Chapter 5:43-48 (ESV) - “You have heard that it was said, ‘You shall love your neighbor and hate your enemy.’ But I say to you, Love your enemies and pray for those who persecute you, so that you may be sons of your Father who is in heaven. For he makes his sun rise on the evil and on the good, and sends rain on the just and on the unjust. For if you love those who love you, what reward do you have? Do not even the tax collectors do the same? And if you greet only your brothers, what more are you doing than others? Do not even the Gentiles do the same? You therefore must be perfect, as your heavenly Father is perfect.”
Question to consider: Who did the people consider their enemies?
After commanding the crowds to show mercy, even to Roman soldiers who mistreated them, Jesus added today’s shocker to it. Jesus recognized that the Law could be summed up as “You shall love the Lord your God with all your heart and with all your soul and with all your might,” (Deuteronomy 6:5) and “You shall love your neighbor as yourself.” (Leviticus 19:18) However, He doesn’t leave it there because the scribes and religious leaders inevitably began to debate about who was to be considered their neighbor. The full verse in Leviticus 19:18 was, “You shall not take vengeance or bear a grudge against the sons of your own people, but you shall love your neighbor as yourself: I am the Lord.” So, they used “sons of your own people” to limit the idea of “neighbor” to the circumcised. It was then okay to call the uncircumcised “enemy,” and hate them.
The very one who wrote the Law was standing before the people of Israel in flesh and giving them His intention behind the word neighbor: it included their enemies. It should not have been a shock to them, for God’s promise to Abraham was a plan to bless “all nations.” Israel was always meant to be a light to the Gentiles and not consider them their enemy.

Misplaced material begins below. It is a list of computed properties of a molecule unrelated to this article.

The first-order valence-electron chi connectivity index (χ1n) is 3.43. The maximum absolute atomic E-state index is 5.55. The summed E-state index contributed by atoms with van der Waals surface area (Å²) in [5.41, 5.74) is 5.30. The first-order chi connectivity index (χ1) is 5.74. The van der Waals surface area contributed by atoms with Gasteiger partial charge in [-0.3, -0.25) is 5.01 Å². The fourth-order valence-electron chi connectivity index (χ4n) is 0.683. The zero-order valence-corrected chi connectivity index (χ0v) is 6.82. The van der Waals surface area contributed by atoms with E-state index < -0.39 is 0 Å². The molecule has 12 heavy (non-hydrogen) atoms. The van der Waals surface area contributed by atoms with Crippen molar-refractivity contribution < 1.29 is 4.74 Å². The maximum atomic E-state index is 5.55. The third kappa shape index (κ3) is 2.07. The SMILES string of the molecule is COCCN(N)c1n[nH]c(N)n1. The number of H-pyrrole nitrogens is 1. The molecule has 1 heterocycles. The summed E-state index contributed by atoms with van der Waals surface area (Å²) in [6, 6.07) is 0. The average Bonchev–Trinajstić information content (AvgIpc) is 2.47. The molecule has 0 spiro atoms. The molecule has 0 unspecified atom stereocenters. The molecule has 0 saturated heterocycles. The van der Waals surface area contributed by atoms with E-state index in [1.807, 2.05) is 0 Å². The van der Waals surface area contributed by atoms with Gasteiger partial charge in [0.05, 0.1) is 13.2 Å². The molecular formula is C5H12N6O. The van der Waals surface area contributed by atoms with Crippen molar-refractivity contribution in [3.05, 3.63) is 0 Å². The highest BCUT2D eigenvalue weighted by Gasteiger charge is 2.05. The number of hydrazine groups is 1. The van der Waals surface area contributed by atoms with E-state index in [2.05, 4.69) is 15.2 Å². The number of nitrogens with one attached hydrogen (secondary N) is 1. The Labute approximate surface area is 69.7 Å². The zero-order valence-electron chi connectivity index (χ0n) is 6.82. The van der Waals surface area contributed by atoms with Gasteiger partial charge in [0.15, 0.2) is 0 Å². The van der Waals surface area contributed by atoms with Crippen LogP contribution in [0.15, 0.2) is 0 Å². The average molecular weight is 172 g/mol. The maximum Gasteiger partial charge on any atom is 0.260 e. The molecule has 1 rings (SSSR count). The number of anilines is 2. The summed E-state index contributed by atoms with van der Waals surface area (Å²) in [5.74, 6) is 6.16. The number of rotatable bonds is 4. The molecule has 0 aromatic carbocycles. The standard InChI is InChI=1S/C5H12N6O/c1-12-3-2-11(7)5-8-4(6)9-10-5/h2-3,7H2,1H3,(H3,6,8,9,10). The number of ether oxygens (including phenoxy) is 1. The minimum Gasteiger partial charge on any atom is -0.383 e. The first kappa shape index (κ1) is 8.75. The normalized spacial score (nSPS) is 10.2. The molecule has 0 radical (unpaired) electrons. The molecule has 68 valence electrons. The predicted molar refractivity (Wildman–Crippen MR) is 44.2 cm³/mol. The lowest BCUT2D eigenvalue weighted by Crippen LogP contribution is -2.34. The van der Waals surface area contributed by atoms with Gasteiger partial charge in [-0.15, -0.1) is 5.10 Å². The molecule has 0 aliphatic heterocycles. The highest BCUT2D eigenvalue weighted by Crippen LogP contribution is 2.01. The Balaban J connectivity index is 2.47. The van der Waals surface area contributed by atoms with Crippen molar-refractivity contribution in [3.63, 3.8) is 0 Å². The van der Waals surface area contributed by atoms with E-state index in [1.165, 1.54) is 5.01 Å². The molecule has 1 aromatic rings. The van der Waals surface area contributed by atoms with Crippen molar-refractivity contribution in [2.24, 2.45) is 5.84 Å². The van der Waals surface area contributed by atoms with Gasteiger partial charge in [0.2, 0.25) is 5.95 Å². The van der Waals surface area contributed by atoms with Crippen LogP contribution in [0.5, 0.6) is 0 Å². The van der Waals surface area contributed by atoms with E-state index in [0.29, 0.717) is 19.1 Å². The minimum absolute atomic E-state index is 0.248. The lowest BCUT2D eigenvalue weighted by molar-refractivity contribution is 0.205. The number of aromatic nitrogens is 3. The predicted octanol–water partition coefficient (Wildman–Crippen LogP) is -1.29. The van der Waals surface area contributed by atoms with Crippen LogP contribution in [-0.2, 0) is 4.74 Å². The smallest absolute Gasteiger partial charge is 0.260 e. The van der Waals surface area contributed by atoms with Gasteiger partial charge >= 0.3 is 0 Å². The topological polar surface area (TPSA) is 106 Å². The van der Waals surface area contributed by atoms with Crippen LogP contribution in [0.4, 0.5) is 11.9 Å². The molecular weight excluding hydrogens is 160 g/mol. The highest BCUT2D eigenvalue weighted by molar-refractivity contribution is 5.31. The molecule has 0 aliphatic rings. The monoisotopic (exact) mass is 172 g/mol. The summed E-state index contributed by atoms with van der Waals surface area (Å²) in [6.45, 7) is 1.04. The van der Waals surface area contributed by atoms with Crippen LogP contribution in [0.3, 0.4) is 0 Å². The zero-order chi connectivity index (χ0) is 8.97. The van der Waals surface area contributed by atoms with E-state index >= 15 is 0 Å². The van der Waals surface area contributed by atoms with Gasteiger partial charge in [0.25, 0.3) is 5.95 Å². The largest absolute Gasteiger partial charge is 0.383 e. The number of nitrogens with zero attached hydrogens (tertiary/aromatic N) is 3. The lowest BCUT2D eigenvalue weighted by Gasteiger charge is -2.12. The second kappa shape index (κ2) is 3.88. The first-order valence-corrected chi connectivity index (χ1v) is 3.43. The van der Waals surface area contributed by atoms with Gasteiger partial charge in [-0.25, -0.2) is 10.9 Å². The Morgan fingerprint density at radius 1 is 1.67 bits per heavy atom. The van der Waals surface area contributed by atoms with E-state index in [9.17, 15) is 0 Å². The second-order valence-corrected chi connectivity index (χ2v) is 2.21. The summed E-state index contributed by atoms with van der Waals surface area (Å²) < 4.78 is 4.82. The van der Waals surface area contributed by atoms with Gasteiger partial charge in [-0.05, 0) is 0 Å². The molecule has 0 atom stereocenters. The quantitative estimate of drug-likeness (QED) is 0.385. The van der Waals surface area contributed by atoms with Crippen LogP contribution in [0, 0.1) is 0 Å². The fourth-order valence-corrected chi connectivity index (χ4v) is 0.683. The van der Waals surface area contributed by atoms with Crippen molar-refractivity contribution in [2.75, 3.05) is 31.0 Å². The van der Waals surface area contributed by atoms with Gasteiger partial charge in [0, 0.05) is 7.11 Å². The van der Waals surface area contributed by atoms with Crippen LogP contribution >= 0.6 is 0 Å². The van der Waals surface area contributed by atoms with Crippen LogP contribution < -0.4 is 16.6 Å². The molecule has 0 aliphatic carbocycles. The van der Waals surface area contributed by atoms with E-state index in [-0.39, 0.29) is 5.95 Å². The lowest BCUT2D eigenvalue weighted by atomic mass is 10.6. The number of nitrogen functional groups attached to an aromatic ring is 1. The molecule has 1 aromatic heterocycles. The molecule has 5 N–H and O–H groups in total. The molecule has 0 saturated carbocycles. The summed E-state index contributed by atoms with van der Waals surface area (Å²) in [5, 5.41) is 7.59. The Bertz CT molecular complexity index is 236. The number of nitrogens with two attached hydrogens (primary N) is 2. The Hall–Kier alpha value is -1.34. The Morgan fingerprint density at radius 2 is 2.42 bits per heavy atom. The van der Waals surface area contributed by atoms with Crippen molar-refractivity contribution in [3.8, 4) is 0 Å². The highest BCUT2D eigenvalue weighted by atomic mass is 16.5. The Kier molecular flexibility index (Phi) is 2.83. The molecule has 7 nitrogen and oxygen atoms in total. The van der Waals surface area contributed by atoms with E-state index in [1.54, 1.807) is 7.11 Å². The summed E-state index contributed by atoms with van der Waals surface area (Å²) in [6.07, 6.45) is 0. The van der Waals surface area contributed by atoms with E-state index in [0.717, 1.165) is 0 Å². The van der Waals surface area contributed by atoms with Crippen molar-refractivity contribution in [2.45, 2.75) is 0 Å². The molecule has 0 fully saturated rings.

Praise God for this because at one time, we were all His enemies, and if we lived long enough before coming to Christ, chances are we persecuted those who belonged to Christ and cursed Christ Himself. While Jesus was being nailed to a cross, He continually prayed, “Father forgive them for they know not what they do,” while they drove in the nails, cast lots for His clothes, and mocked Him as the king of the Jews.
Those who listened to this sermon would definitely be understanding at this point that one must be more righteous than the scribes and Pharisees to be worthy to enter the Messiah’s kingdom. I know I have fallen short of this command. I have not been perfect as my heavenly Father is perfect.
Jesus was the only one in history who was worthy of the kingdom of heaven. He was perfect as His heavenly Father is perfect. This is why salvation belongs to Him alone, and the people to which He gives it. He came to take our sin and pay its cost on the cross in order that we may receive the gift of His righteousness. This is the cost of our citizenship in His kingdom.
Dear Lord, thank You for paying the price for us to be citizens in Your kingdom. Now that we have received Your righteousness, we ask Your Holy Spirit to help us grow into it. Help us to love those who are enemies of the cross and pray for them even though they may persecute us so that one day, they may praise Your holy name. Amen.